After months of unseasonably warm weather, the bone-chilling cold looks like it is here to stay in Salt Lake City. While I don’t normally rejoice in this type of weather, it does finally give me a chance to review my Arc’teryx Cerium LT jacket in proper conditions. Let’s take a look shall we?
DISCLAIMER: Arc’teryx provided me with this jacket for the purposes of this review, but Ultrarunner Joe cannot be bought! My reviews are always as unbiased and honest as possible!
The Cerium LT was recommended to me when I was looking for a lifestyle/everyday wear type jacket to wear during the winter months. In addition, Arc’teryx markets it as a mid-layer to use in dry conditions. As I am not a skier, I can’t comment much on it’s use as a mid-layer during activity, but I will talk to the ways I have used it later in the review. Before we get into that, here are some of the key selling points (from the Arc’teryx website):
- 850 fill European goose down
- 9.3 oz (super light and packs down to a small footprint)
- Down Composite Mapping strategically places synthetic insulation in areas where moisture may buildup; down in the core and the collar gives maximum warmth. In essence, this provides maximum amount of warmth with in the lightest jacket possible.
- Water Repellant
- Hood model also available (I went without the model without the hood based on my preference.
- Two zippered pockets with a stuff sack inside the left pocket.
Price: ~$270 on Amazon.com
The length of the jacket extends down to about hip-level. Also, it has a form-fitting design to provide maximum warmth, which is something you should take into account. In the image below, I am wearing a medium, which is the same as my shirt size. It is super comfortable with a t-shirt on underneath, but I found it to be a bit restrictive while zipped when I had a heavier shirt on underneath. If you plan on wearing this with thicker base layers, I would recommend buying one size up from your typical shirt size. Construction of the jacket is perfect, with no visible defects or deficiencies. Everything you would expect to see from a premium jacket.
As I mentioned earlier, I prefer to wear this as a lifestyle jacket. I have worn it as an outer shell over a t-shirt (as shown above) and as a mid-layer with a hoodie on over it, with the former being my far more common use. I was surprised by how warm it is for such a light jacket. It performs so well that when wearing it over a t-shirt, I still find that I sweat if the temperature starts warming to anything over 30-35 F. The sweet spot as an outer layer is definitely somewhere between 0 – 25 F. For colder days, you could switch to using it as a mid-layer with something over it. In either case, it does a fabulous job at keeping the core warm due to the fact that it does such a great job at containing body heat. Another plus about this jacket is that it disappears after awhile. In other words, it is so light that you forget you are wearing it after a while. Additionally, despite it being form-fitting, it wasn’t restrictive in the slightest keeping you free to move your arms without discomfort.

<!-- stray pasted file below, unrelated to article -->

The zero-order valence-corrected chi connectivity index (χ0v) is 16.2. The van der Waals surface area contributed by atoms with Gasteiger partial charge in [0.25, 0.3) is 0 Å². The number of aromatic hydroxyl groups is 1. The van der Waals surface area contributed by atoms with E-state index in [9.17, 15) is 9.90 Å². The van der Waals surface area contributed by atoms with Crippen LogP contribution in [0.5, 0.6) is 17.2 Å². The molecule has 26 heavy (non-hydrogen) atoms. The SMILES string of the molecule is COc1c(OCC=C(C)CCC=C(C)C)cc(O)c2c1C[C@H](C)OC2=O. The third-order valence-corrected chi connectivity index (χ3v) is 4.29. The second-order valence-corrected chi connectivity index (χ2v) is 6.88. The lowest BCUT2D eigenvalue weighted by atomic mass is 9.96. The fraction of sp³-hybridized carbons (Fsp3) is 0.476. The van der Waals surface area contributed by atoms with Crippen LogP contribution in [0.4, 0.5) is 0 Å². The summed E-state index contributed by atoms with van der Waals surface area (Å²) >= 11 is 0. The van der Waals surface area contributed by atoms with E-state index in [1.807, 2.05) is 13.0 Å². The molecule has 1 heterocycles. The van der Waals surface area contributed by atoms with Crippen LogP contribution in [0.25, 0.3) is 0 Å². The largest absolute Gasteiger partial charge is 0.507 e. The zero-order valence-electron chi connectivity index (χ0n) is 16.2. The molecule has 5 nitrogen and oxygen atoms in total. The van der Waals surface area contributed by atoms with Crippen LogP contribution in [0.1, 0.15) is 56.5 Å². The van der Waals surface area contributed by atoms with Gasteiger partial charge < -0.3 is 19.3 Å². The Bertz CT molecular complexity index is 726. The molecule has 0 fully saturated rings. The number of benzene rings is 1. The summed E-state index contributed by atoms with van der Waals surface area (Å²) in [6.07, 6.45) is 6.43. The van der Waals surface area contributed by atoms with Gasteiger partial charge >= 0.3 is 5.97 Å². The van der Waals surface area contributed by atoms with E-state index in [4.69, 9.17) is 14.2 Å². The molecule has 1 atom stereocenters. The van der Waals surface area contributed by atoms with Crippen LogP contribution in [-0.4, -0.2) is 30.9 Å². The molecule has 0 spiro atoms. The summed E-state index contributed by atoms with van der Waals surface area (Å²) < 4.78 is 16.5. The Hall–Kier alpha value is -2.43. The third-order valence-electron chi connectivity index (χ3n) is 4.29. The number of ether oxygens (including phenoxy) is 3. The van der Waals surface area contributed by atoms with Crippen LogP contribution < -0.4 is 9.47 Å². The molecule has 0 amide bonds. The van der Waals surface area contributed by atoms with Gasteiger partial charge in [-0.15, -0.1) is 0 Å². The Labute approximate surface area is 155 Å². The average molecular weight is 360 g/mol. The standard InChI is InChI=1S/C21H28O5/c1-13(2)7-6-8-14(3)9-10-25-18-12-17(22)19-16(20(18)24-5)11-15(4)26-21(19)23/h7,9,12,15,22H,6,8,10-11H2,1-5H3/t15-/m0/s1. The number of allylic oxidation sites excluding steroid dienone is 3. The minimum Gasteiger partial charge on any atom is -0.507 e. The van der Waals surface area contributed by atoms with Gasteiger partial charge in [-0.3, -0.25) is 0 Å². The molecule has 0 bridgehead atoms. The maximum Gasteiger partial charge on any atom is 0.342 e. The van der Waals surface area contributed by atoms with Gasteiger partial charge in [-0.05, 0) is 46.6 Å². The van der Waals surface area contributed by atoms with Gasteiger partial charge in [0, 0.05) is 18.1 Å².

If you don’t want to buy another jacket for awhile, I would say that the Cerium LT is a sound investment. Yes, it is more expensive, but you are getting top-of-the-line technology that results in one of the best weight-to-warmth ratios of any jacket on the market. Additionally, its construction and durability ensures you will have this for a while. The only downside to this particular style is that you have to be careful on sizing because the form-fitting design does limit what you can wear underneath it if you do not size it properly. If you have a chance to try it on first, I would recommend that. Otherwise, make sure you order from a place where you can exchange it easily if needed. If not sure, size up one size above your shirt size.
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